The Drug-Cost Crunch

Here's what you said about why prescription remedies are so expensive -- and what can be done about it

A majority of consumers try to shop for the lowest price when purchasing pharmaceuticals, many are willing to buy generic drugs to hold down costs, more than half think the blame for rapidly rising drug prices rests primarily with drugmakers, and more than half think the federal government should exercise more influence over drug prices.

Those are some of the findings of a BusinessWeek Online Reader Survey that appeared from Mar. 13 to Mar. 20. Approximately 460 people responded to the survey, which gauges the opinions of readers but isn't a scientific poll.

Among the specific reponses:

• At least 53% of readers blamed "unreasonably" high pricing by drug companies, the expense of developing new drugs, or aggressive drug-company marketing for pharmaceutical prices that are rising 14% to 18% annually.

• Some 65% of respondents said they price-shop for drugs, while 33% said they don't. About 38% said they insist on generic versions of brand-name drugs when possible, and 22% said they're willing to eat better and exercise more to help hold down spending on drugs.

• More than 78% of those who responded said the federal government should have more influence over drug prices than it currently does -- including 28% who think Washington should intervence only selectively, in crisis situations, to influence the supply and price of drugs.

• About 58% of readers thought it makes sense for Washington to create an independent institute to help everyone who uses, prescribes, or pays for drugs determine which ones deliver the most benefit for the money.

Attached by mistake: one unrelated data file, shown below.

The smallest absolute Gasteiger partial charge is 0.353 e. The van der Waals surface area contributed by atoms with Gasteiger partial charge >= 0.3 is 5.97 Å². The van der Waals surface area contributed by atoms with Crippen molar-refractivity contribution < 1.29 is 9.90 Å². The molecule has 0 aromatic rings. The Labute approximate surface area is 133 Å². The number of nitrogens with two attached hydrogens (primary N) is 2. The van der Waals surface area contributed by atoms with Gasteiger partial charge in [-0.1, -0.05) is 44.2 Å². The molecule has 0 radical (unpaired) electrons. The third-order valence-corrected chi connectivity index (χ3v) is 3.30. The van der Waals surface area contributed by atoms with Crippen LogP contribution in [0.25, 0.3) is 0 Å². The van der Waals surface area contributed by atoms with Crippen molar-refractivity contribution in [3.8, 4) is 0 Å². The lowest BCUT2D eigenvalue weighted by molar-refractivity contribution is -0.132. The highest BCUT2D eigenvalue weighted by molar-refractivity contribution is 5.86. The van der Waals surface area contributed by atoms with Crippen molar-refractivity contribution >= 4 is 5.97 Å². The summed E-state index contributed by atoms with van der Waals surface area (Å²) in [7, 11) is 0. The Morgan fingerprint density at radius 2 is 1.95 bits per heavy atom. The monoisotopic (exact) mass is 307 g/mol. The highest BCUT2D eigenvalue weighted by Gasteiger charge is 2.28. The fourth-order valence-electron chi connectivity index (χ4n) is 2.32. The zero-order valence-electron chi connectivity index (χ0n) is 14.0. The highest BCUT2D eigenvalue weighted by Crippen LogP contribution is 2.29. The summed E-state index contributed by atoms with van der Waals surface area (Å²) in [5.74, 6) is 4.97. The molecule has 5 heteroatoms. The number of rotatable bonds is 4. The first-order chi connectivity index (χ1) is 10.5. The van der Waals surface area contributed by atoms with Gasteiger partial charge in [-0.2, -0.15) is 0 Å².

Here are the complete results of the survey:

1. What do you see as the primary reason for rapidly rising drug costs?

Option Total %  
Failure by the government to regulate drug prices 26 5.66 %
Unreasonably high pricing by drug companies 84 18.3 %
The unhealthy lifestyle of Americans, which leads to increased drug usage 34 7.41 %
The high cost of developing new drugs 114 24.84 %
An aging population, since older people use more medical care 24 5.23 %
Drug-company ads aimed at persuading consumers to ask their doctors for expensive prescription drugs 45 9.80 %
All of the above 115 25.05 %
None of the above 13 2.83 %
Don't know 4 0.87 %

2. When you buy pharmaceuticals, do you comparison shop to find the lowest price?

Option Total %  
Yes (or my health plan does it for me) 295 64.69 %
No 151 33.11 %
Don't know 10 2.19 %

3. What step would you personally be most willing to take to deal with rising drug prices?

Option Total %  
Pay them. My health is more important than money 51 11.14 %
Eat better and exercise more to stay healthier and use fewer drugs 105 22.93 %
Insist on generic (i.e., lower-cost) substitutes for brand-name drugs whenever possible 170 37.12 %
Vote for politicians who say they'll use government to limit drug prices 48 10.48 %
All of the above 68 14.85 %
There's nothing I can do about high drug prices 9 1.97 %
Don't know 7 1.53 %

4. What influence do you think the federal government should have over drug prices?

Option Total %  
More than it has now 226 49.78 %
Less than it has now 46 10.13 %
The same as it has now 41 9.03 %
It should intervene only selectively (for example, in crisis situations such as the shortage of anthrax vaccine) 131 28.85 %
Don't know 10 2.20 %

5. Some experts have proposed that Washington create an independent "pharmaco-economic" institute that would inform consumers, doctors, and insurers about which drugs deliver the most benefit for the money. Do you agree?

Option Total %  
Yes 263 57.3 %
No 156 33.99 %
Don't know 40 8.71 %
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